TBT and SPS agreements basically prohibit measures which discriminate between “like” imported and domestic products. In addition, the TBT Agreement also requires that technical regulations are not more trade-restrictive than necessary to fulfill one of the legitimate policy objectives mentioned in the Agreement.

Whereas, the SPS Agreement requires that sanitary and phytosanitary measures are in line with scientific principles, and there must be sufficient scientific evidence to apply these measures except when these measures are maintained provisionally. Transparency and justiciability The requirement that Members shall publish all trade laws, regulations and judicial decisions in order to allow governments and traders to have access to and become acquainted with them is crucial to ensure effective entry to foreign markets.

  • Likewise, the obligation on Members to maintain or establish judicial, arbitral or administrative tribunals in favor of a prompt, objective and impartial review of administrative decisions affecting trade is also essential to guarantee security and predictability of market access.
  • These obligations are contained in several GATT provisions (such as Article X on Publication and Administration of Trade Regulations ).

Recently, the Agreement on Trade Facilitation has been concluded in order to clarify and make these obligations become more enforceable.

What are the phases of market access?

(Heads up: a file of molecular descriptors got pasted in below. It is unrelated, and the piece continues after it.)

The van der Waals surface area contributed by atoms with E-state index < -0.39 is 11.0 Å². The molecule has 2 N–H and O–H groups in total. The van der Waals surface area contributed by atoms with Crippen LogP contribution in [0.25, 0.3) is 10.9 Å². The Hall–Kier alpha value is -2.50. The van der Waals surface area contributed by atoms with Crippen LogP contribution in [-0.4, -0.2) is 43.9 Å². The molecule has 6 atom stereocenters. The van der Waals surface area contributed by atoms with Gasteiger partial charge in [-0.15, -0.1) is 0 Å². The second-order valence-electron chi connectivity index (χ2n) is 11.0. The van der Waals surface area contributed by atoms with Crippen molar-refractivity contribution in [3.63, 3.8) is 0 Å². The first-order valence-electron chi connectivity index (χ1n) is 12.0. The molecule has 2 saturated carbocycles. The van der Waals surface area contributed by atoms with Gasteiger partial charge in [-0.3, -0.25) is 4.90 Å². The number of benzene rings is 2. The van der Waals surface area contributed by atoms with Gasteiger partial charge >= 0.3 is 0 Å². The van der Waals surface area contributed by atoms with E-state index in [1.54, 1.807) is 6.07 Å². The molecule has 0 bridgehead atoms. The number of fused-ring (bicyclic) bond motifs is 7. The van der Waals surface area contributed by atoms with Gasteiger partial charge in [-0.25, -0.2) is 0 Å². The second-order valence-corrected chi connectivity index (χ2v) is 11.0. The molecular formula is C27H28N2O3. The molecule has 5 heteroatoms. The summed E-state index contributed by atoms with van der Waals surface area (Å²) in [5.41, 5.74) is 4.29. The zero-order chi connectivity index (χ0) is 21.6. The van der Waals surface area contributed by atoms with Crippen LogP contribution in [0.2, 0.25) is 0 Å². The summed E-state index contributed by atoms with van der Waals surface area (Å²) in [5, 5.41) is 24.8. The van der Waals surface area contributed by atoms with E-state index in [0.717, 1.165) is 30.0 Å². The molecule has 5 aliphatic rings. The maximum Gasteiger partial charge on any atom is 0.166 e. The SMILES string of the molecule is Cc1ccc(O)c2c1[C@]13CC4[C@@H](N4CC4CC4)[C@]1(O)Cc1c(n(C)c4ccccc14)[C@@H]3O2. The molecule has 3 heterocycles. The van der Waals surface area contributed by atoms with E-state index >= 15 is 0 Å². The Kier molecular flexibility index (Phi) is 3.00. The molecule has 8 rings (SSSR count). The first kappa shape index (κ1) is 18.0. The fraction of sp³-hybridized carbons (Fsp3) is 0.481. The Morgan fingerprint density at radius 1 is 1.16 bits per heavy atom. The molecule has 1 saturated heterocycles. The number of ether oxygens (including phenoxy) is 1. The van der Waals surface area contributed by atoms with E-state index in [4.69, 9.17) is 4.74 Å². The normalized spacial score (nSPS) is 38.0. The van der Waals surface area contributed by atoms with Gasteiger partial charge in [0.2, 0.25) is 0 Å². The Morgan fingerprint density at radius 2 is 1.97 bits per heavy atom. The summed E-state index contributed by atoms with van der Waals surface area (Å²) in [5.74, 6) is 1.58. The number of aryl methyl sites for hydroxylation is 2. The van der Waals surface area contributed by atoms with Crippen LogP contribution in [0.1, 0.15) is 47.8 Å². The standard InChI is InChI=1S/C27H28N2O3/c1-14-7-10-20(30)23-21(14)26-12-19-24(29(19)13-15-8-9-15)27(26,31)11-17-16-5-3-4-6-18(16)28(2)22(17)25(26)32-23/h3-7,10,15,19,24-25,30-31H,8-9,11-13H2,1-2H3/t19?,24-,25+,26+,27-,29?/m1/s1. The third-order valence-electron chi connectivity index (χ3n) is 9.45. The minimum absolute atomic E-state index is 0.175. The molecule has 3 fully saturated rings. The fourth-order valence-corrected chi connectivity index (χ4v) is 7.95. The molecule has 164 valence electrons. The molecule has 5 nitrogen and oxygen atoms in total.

Use a market access framework to guide your execution – A market access framework is a tool that helps you to organize and execute your market access strategy and plan in a systematic and consistent way. There are different types of frameworks that you can use, depending on your product’s life cycle stage, market context, and objectives.

  1. Some examples are the Market Access Launch Excellence (MALE) framework, the Market Access Value Story (MAVS) framework, and the Market Access Roadmap (MAR) framework.
  2. These frameworks typically consist of several phases or steps, such as assessment, strategy, evidence generation, value communication, negotiation, implementation, and evaluation.

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Sorry to be simplistic but a plan is essential. But what really matters is that the wider company buys into it and that the objectives are consistent in timings and there is “line of sight ” to supporting other departments in delivering the ambition for the brand Upvote as insightful

What are the 4 market strategy?